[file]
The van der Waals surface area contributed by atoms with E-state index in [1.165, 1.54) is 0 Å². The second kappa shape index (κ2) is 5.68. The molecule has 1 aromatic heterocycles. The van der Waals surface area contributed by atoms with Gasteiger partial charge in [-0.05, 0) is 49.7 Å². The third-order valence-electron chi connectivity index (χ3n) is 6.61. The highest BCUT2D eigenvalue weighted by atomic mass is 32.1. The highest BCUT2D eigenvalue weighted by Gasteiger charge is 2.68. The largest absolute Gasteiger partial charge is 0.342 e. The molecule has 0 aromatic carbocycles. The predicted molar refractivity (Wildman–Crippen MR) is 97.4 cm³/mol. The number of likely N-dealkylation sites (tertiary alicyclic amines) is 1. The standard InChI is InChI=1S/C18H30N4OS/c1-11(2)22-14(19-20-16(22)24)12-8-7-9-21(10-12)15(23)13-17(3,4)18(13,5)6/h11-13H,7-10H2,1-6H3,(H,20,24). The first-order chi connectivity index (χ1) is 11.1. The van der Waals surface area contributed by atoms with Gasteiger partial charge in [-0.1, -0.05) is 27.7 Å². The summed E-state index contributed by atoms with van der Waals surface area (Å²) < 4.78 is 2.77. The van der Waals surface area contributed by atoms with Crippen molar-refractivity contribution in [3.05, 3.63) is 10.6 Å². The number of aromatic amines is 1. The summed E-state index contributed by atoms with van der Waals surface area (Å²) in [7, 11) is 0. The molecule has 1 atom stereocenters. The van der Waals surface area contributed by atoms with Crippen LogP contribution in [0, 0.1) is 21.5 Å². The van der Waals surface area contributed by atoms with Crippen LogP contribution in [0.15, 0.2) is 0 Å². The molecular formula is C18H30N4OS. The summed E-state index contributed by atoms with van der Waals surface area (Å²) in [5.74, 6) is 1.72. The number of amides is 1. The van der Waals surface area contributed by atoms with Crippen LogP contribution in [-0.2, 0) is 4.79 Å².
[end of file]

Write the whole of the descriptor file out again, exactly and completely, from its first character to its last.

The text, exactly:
The van der Waals surface area contributed by atoms with E-state index in [1.165, 1.54) is 0 Å². The second kappa shape index (κ2) is 5.68. The molecule has 1 aromatic heterocycles. The van der Waals surface area contributed by atoms with Gasteiger partial charge in [-0.05, 0) is 49.7 Å². The third-order valence-electron chi connectivity index (χ3n) is 6.61. The highest BCUT2D eigenvalue weighted by atomic mass is 32.1. The highest BCUT2D eigenvalue weighted by Gasteiger charge is 2.68. The largest absolute Gasteiger partial charge is 0.342 e. The molecule has 0 aromatic carbocycles. The predicted molar refractivity (Wildman–Crippen MR) is 97.4 cm³/mol. The number of likely N-dealkylation sites (tertiary alicyclic amines) is 1. The standard InChI is InChI=1S/C18H30N4OS/c1-11(2)22-14(19-20-16(22)24)12-8-7-9-21(10-12)15(23)13-17(3,4)18(13,5)6/h11-13H,7-10H2,1-6H3,(H,20,24). The first-order chi connectivity index (χ1) is 11.1. The van der Waals surface area contributed by atoms with Gasteiger partial charge in [-0.1, -0.05) is 27.7 Å². The summed E-state index contributed by atoms with van der Waals surface area (Å²) < 4.78 is 2.77. The van der Waals surface area contributed by atoms with Crippen molar-refractivity contribution in [3.05, 3.63) is 10.6 Å². The number of aromatic amines is 1. The summed E-state index contributed by atoms with van der Waals surface area (Å²) in [7, 11) is 0. The molecule has 1 atom stereocenters. The van der Waals surface area contributed by atoms with Crippen LogP contribution in [0, 0.1) is 21.5 Å². The van der Waals surface area contributed by atoms with Crippen LogP contribution in [0.15, 0.2) is 0 Å². The molecular formula is C18H30N4OS. The summed E-state index contributed by atoms with van der Waals surface area (Å²) in [5.74, 6) is 1.72. The number of amides is 1. The van der Waals surface area contributed by atoms with Crippen LogP contribution in [-0.2, 0) is 4.79 Å².